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Sir Billy Connolly’s wife Pamela Stephenson has spoken out about the star’s health troubles, revealing the comic had ‘a couple of serious falls’ after they noticed his balance was deteriorating.

Scottish comedian Sir Billy, 80, was diagnosed with Parkinson’s disease a decade ago on the same day he found out he had prostate cancer, for which he was later given the all clear.

The comic spoke about the degenerative disease with his spouse Pamela for an article in The Guardian, and said: ‘It’s very difficult to see the progression exactly, because a lot of things come and go.

‘Recently I’ve noticed a deterioration in my balance. That was never such a problem before, but in the last year that has come and it has stayed.

‘For some reason, I thought it would go away, because a lot of symptoms have come and gone away … just to defy the symptom spotters. The shaking has reappeared…’

Troubles: Sir Billy Connolly’s wife Pamela Stephenson has revealed the comic had ‘a couple of serious falls’ after they noticed his balance was deteriorating

Pamela added: ‘The balance issue has been most significant, hasn’t it?

‘Especially since, unfortunately, it resulted in you having a couple of serious falls …’

Sir Billy said he had a fall which reminded him of a joke he used to make on stay, explaining: ‘I used to say, “I fell out of bed, but luckily my face broke my fall…”‘

However, the funnyman admitted his falls add ‘to the list of things that hold me back’.

He said he often wants to go for a walk but after 50 yards he feels tired and wants to return home, admitting he’s ‘being encroached upon by this disease [Parkinson’s]’.

‘It’s creeping up behind me and stopping me doing things. It’s a cruel disease,’ he said.

While Pamela said the disease has been ‘pretty slow-moving’, Sir Billy insists it ‘doesn’t make it any more pleasant’. 

The couple spoke about how their relationship has changed since the comedian was diagnosed and Sir Billy said that his wife now dresses him in the morning, mentioning that he has ask for lifts everywhere as he is unable to drive anymore.

Health: Scottish comedian Sir Billy, 80, was diagnosed with Parkinson’s disease a decade ago (pictured with wife Pamela in 2014)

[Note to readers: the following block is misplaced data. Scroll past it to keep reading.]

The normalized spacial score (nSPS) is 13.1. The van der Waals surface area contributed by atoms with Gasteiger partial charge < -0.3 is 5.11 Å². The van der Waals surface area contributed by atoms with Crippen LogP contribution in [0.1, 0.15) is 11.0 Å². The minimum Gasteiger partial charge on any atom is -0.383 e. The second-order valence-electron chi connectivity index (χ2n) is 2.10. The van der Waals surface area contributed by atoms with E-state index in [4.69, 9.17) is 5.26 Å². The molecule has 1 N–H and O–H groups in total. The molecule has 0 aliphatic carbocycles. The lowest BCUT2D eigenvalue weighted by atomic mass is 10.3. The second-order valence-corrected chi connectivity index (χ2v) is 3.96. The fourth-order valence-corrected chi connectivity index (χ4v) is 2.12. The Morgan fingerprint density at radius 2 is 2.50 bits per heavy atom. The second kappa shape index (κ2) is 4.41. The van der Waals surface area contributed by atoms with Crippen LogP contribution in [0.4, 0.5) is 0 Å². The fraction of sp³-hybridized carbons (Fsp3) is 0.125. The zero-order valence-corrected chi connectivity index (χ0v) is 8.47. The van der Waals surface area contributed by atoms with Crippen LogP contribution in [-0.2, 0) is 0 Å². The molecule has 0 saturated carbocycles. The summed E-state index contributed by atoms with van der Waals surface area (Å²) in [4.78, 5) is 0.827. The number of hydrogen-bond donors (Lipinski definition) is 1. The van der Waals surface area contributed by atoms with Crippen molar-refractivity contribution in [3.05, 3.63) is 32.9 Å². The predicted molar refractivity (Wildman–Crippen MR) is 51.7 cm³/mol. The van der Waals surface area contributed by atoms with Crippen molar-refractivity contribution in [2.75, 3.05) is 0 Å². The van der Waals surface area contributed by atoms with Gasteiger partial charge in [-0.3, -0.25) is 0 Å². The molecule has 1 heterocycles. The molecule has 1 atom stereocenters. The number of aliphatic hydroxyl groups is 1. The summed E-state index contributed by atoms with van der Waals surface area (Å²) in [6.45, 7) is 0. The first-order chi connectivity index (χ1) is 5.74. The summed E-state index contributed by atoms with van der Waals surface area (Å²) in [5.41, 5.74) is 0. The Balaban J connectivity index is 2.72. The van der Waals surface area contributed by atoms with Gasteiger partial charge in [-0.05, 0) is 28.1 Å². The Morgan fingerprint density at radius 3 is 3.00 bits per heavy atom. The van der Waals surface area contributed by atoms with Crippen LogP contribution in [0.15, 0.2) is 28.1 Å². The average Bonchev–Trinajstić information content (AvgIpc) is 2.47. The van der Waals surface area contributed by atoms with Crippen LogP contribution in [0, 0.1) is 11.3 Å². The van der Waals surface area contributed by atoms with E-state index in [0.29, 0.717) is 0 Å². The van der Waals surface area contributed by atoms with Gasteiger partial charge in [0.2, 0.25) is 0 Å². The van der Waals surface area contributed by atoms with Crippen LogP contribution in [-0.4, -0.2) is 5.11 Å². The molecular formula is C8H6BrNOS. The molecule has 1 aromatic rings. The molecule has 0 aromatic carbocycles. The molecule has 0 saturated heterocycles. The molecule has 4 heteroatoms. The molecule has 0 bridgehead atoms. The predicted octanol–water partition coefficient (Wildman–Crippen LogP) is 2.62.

In May last year, Billy said he doesn’t let his Parkinson’s disease dictate who he is as he spoke of his honour at being named the recipient of the 2022 Bafta Fellowship.

The Scottish comedian was celebrated for a career spanning more than five decades at the Virgin Media Bafta TV Awards last year.

Sir Billy, who was knighted in 2017 for services to entertainment and charity, continued to record programmes and make TV appearances after his diagnosis.

Speaking to Bafta.org about the fellowship, which is the highest accolade given to recognise ‘outstanding and exceptional contribution’ in film, games or television across their career, he said: ‘I have a collection of shiny things that I’m very proud of.

‘But I never set out to get them or hunt them down. I don’t believe in aiming at it because if you don’t get it for whatever reason you’re all disappointed.

‘Just do what you do well and you’ll find yourself a fellow before you know it.

‘It’s really important to work, to draw, to write, to walk silly for your grandchildren,’ he told Bafta.org, saying: ‘Doing the same thing you’ve always done is good for you.

‘I don’t let the Parkinson’s dictate who I am – I just get on with it. I’ve had a very successful career and I have no regrets at all.’


Content source – www.soundhealthandlastingwealth.com

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